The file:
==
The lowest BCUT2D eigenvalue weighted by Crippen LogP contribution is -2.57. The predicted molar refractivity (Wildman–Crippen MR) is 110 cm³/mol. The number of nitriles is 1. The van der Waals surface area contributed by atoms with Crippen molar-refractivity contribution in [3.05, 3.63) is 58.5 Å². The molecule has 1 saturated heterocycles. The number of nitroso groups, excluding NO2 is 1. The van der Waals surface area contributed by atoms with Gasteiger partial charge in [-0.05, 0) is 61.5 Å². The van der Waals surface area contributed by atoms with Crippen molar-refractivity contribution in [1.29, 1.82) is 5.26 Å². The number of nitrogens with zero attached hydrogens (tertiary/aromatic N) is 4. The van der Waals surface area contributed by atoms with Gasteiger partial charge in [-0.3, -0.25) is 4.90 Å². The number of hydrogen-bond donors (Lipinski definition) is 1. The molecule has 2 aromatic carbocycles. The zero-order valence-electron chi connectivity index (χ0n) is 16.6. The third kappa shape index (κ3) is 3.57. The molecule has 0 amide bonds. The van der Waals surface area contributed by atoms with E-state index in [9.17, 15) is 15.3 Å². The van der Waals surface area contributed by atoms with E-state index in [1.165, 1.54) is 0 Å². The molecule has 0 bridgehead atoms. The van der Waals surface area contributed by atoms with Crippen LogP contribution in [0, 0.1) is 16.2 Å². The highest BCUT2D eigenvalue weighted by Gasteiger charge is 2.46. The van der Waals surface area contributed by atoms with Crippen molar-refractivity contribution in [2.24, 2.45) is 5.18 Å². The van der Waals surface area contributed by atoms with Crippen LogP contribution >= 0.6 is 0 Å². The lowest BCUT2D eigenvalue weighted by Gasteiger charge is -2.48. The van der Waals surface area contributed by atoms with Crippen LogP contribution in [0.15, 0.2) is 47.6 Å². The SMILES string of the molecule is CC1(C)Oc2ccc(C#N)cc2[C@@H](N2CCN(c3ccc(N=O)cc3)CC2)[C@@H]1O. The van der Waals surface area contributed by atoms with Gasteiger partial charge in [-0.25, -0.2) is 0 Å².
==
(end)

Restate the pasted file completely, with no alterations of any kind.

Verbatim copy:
The lowest BCUT2D eigenvalue weighted by Crippen LogP contribution is -2.57. The predicted molar refractivity (Wildman–Crippen MR) is 110 cm³/mol. The number of nitriles is 1. The van der Waals surface area contributed by atoms with Crippen molar-refractivity contribution in [3.05, 3.63) is 58.5 Å². The molecule has 1 saturated heterocycles. The number of nitroso groups, excluding NO2 is 1. The van der Waals surface area contributed by atoms with Gasteiger partial charge in [-0.05, 0) is 61.5 Å². The van der Waals surface area contributed by atoms with Crippen molar-refractivity contribution in [1.29, 1.82) is 5.26 Å². The number of nitrogens with zero attached hydrogens (tertiary/aromatic N) is 4. The van der Waals surface area contributed by atoms with Gasteiger partial charge in [-0.3, -0.25) is 4.90 Å². The number of hydrogen-bond donors (Lipinski definition) is 1. The molecule has 2 aromatic carbocycles. The zero-order valence-electron chi connectivity index (χ0n) is 16.6. The third kappa shape index (κ3) is 3.57. The molecule has 0 amide bonds. The van der Waals surface area contributed by atoms with E-state index in [9.17, 15) is 15.3 Å². The van der Waals surface area contributed by atoms with E-state index in [1.165, 1.54) is 0 Å². The molecule has 0 bridgehead atoms. The van der Waals surface area contributed by atoms with Crippen LogP contribution in [0, 0.1) is 16.2 Å². The highest BCUT2D eigenvalue weighted by Gasteiger charge is 2.46. The van der Waals surface area contributed by atoms with Crippen molar-refractivity contribution in [2.24, 2.45) is 5.18 Å². The van der Waals surface area contributed by atoms with Crippen LogP contribution >= 0.6 is 0 Å². The lowest BCUT2D eigenvalue weighted by Gasteiger charge is -2.48. The van der Waals surface area contributed by atoms with Crippen LogP contribution in [0.15, 0.2) is 47.6 Å². The SMILES string of the molecule is CC1(C)Oc2ccc(C#N)cc2[C@@H](N2CCN(c3ccc(N=O)cc3)CC2)[C@@H]1O. The van der Waals surface area contributed by atoms with Gasteiger partial charge in [-0.25, -0.2) is 0 Å².